Linda Doggett's office is a good barometer of the recovering economy.
The newly elected Lee County clerk of courts says her office is gaining ground on the backlog of foreclosures and the value and number of mortgage documents filed has risen. “It shows our economy going up a little bit,” Doggett says.
At the worst point in the economy, Lee County's courts faced a backlog of 25,000 foreclosure cases. Charlie Green, then the clerk of courts, ramped up the foreclosure hearings in a process dubbed the “rocket docket” because of its speedy efficiency, gaining national attention for his efforts.
Doggett, who was part of Green's tenure, says clearing the remaining 9,500 cases could take another two years. Many of the remaining cases are complex or delayed by one party or another. “We worked very diligently with the judges,” she says.
The foreclosure cases being filed today are evenly divided between residential and commercial real estate, but Doggett says the pace of foreclosure filings is slowing. “I don't know what normal is,” she chuckles.
Doggett recently traveled to Tallahassee, where she and other court clerks were assured of future funding. “Now we can operate without being in fear of closing our doors,” she says.
The clerk's office has been a model of efficiency, thanks in large part to the fact that Doggett was the court's information technology director for 10 years in Green's administration. Roughly 90 people of the 350-strong staff work from home with computers in departments such as accounts payable and recording. Doggett's office will begin mandatory electronic filing of documents April 1 for civil cases and Oct. 1 for criminal cases.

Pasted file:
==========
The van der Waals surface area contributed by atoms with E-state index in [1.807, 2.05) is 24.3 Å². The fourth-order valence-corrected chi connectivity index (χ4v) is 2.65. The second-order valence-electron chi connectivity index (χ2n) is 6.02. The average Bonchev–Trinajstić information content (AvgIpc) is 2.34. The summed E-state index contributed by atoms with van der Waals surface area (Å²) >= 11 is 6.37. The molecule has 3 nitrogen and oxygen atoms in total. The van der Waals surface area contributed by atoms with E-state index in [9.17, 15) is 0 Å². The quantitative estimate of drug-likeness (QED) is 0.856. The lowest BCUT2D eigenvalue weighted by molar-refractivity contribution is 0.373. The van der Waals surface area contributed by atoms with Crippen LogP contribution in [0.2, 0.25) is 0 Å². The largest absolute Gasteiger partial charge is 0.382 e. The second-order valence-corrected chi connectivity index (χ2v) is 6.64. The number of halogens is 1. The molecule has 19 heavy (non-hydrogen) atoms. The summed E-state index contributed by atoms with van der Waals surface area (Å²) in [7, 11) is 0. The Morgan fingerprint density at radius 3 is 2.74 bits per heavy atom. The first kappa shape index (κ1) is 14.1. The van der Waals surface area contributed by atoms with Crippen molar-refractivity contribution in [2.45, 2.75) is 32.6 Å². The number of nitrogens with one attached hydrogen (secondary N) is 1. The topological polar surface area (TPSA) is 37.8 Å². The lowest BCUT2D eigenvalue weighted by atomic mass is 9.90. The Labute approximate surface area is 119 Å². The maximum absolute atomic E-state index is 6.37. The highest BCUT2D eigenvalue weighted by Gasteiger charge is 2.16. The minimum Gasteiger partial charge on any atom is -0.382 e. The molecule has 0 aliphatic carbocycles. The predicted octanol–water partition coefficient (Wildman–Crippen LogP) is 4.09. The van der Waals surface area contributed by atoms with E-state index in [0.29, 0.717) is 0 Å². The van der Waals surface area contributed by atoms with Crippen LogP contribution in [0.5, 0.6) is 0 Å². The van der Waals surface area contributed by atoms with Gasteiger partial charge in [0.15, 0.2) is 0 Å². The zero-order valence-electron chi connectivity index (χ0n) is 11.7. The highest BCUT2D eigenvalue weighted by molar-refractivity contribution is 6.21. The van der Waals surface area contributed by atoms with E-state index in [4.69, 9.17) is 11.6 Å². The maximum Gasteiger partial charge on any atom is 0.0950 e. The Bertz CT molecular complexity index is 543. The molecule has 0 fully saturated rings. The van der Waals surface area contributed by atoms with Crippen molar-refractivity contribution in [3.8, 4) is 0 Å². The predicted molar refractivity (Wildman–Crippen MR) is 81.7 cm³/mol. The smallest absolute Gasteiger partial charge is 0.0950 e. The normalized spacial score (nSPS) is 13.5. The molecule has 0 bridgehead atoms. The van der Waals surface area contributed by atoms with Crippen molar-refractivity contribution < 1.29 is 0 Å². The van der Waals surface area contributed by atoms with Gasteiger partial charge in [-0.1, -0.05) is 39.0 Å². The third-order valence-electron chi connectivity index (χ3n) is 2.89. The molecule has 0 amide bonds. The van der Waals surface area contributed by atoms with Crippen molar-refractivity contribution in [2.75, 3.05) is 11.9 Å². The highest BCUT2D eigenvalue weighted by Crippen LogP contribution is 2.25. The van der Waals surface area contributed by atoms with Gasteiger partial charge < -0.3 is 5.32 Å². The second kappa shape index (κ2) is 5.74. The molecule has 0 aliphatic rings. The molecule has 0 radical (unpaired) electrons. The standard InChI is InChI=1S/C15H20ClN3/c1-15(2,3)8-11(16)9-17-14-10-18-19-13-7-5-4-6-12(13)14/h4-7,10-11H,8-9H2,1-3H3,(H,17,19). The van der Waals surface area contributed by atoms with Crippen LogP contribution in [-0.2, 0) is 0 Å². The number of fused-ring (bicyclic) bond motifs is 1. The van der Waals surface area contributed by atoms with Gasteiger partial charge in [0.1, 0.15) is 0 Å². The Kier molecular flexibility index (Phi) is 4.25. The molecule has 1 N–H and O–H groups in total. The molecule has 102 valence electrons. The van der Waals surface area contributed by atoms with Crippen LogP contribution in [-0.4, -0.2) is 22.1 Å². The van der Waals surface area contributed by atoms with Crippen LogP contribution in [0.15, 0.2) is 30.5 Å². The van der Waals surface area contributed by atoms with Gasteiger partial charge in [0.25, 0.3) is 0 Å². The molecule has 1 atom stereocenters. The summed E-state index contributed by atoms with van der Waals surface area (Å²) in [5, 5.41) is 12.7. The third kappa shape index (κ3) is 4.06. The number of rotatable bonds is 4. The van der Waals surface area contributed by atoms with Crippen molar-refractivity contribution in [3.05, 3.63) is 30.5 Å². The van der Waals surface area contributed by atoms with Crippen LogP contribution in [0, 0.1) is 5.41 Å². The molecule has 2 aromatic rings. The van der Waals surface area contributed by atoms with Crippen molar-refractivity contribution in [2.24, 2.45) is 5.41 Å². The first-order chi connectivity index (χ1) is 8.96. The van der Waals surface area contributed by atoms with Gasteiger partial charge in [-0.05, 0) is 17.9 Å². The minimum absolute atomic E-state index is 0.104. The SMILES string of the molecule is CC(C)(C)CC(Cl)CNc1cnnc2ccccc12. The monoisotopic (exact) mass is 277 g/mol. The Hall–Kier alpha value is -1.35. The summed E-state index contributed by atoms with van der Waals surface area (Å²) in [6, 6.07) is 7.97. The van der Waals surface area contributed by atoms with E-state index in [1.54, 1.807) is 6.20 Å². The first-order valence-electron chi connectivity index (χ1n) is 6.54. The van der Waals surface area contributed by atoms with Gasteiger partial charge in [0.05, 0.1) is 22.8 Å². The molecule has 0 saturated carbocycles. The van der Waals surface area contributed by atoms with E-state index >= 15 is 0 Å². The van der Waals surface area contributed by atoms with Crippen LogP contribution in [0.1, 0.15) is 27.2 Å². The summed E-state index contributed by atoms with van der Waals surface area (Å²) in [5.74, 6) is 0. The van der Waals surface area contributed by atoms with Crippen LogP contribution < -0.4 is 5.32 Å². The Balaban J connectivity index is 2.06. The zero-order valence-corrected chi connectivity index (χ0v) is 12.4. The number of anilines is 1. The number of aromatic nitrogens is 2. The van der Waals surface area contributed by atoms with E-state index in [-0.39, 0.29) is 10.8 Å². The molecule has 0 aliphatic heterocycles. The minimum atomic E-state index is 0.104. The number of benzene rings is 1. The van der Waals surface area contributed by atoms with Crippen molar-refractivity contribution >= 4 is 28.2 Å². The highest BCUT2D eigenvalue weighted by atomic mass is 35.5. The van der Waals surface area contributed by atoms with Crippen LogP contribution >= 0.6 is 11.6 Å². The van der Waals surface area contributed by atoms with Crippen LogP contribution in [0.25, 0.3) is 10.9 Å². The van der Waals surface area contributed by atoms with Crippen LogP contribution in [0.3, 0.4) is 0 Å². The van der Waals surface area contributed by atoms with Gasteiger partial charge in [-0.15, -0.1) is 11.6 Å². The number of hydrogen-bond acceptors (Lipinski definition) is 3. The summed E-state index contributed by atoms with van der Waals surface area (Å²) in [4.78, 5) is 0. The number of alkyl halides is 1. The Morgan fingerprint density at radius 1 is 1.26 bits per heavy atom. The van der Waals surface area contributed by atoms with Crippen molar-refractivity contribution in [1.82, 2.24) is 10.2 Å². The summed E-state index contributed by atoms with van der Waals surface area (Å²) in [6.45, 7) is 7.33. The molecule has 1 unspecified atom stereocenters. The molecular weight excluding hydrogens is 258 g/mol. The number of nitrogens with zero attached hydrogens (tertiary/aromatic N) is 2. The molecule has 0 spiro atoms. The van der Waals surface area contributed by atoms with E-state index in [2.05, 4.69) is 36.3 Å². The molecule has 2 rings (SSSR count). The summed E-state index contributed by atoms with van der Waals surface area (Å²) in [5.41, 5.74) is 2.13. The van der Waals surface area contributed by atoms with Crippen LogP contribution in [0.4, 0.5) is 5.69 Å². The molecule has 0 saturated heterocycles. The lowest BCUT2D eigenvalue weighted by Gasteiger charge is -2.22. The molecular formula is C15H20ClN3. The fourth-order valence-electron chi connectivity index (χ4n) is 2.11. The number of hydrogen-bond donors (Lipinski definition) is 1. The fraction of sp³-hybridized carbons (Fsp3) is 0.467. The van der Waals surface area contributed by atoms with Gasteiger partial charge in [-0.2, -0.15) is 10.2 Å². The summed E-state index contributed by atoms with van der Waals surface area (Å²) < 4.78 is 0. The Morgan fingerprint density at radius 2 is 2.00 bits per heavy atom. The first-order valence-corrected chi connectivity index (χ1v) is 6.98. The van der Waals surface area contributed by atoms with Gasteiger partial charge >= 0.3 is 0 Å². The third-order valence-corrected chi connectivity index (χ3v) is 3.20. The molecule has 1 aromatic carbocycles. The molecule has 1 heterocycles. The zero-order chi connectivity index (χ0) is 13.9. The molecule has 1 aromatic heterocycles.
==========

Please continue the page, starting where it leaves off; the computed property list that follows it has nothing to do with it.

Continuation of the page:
“If we can go paperless, we can send more people to work from home,” Doggett says. That means attorneys won't have to come to the courthouse to file and the clerk will need less office space.
Doggett concedes that it's been challenging to make the paperless shift. “In 2000 I naively said we can do this in two years,” she laughs. “I think we'll get it done this year.”
Attorneys can file electronically today and about 10% of them already do, but some will wait until the last minute. “We've been providing training for months and months,” Doggett says, promising she won't slam the paper counters shut April 1.
Technology promises to play a bigger role in the clerk's audit responsibilities of the county's budget. Doggett says she plans to implement a risk-assessment program that will flag areas of county finances that need more frequent audits. The program will be based on variables such as dollar amounts and number of employees and it will rate the risks. “We'll start early next calendar year,” Doggett says.
One of the reasons Doggett plans to use risk-assessment software is to take the politics out of the process and keep the clerk's office from being accused of targeting politicians or bureaucrats. “That's what I like about it,” she says.
One audit that will be well read when it's published next month will focus on Lee County's economic development department, for example. Her office is looking at how the county has been spending money to attract companies to the area. She declines to discuss the findings so far, but, she says: “There's always room for improvement.”